But what is most infuriating about these developments is that none of it had to happen if the Obama administration had not mishandled relations with Egypt so badly. Though the hand it was dealt was by no means a good one, it is in the process of losing an asset that the U.S. had been able to count on for decades. The price of this incompetence will be felt by U.S. policymakers as well as the people of the region for years to come. 

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NSA, Metadata, and the Constitution

If any evidence were needed that judicial activism is not merely a problem of the left, look at what a couple of conservative judicial activists pulled off yesterday in a case involving one of our most important national security safeguards–the NSA’s monitoring of terrorist communications.

Larry Klayman is a professional plaintiff who has filed too many cases to count. (He has even gone to court against the organization he founded and then left, Judicial Watch.) He first came to public attention pursuing various far-fetched allegations against the Clintons; more recently he has been pursuing the conspiratorial “birther” claim that President Obama should be thrown out of office because he supposedly wasn’t born in this country. He has also been quoted as saying that conservatives should demand “that this president leave town, to get up, to put the Quran down, to get up off his knees, and to figuratively come out with his hands up.”

Klayman’s latest cause is the NSA’s collection of “metadata” which has been irresponsibly revealed by Edward Snowden. This is the NSA program that collects information on which telephone numbers are in contact with each other so that links among terrorist plotters can be detected. Mind you, the NSA can’t actually listen in to the content of these communications without a court order. It can only search for patterns so that if an al-Qaeda mastermind abroad calls someone in the United States, that phone number can be tagged for further investigation. This is considerably less intrusive than the use of surveillance cameras in public places by organizations such as the New York Police Department or Macy’s which can monitor individuals’ movements–and, more to the point, it’s a lot less intrusive than the kind of data that big companies such as Amazon and Google compile on their customers, which includes their Internet browsing habits.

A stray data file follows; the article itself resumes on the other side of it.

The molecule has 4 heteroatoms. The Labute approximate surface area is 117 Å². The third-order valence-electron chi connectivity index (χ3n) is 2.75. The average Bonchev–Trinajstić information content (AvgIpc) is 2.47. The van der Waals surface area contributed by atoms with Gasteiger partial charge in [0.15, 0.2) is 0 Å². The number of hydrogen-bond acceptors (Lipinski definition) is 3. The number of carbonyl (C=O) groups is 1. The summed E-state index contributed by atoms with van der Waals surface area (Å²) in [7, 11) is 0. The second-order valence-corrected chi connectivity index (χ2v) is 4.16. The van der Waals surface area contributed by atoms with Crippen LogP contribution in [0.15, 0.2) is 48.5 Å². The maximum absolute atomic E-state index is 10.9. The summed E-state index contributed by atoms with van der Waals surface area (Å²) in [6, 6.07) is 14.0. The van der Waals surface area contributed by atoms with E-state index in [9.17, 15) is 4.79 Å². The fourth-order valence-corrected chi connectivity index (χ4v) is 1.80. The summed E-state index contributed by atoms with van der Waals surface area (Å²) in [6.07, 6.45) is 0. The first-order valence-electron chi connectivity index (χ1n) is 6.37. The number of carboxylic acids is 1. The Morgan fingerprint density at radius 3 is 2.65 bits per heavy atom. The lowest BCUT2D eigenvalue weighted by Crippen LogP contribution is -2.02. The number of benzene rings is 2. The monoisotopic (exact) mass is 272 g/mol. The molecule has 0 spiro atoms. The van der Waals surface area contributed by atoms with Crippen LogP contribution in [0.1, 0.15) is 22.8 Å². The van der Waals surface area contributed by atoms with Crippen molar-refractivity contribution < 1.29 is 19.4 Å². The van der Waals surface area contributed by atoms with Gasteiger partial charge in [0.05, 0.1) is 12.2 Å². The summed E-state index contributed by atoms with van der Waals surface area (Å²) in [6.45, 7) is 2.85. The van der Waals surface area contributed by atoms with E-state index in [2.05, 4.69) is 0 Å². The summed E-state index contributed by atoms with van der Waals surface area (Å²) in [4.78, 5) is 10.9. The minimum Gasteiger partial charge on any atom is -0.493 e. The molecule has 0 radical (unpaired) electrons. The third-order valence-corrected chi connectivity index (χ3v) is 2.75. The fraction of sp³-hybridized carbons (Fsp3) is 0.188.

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If any evidence were needed that judicial activism is not merely a problem of the left, look at what a couple of conservative judicial activists pulled off yesterday in a case involving one of our most important national security safeguards–the NSA’s monitoring of terrorist communications.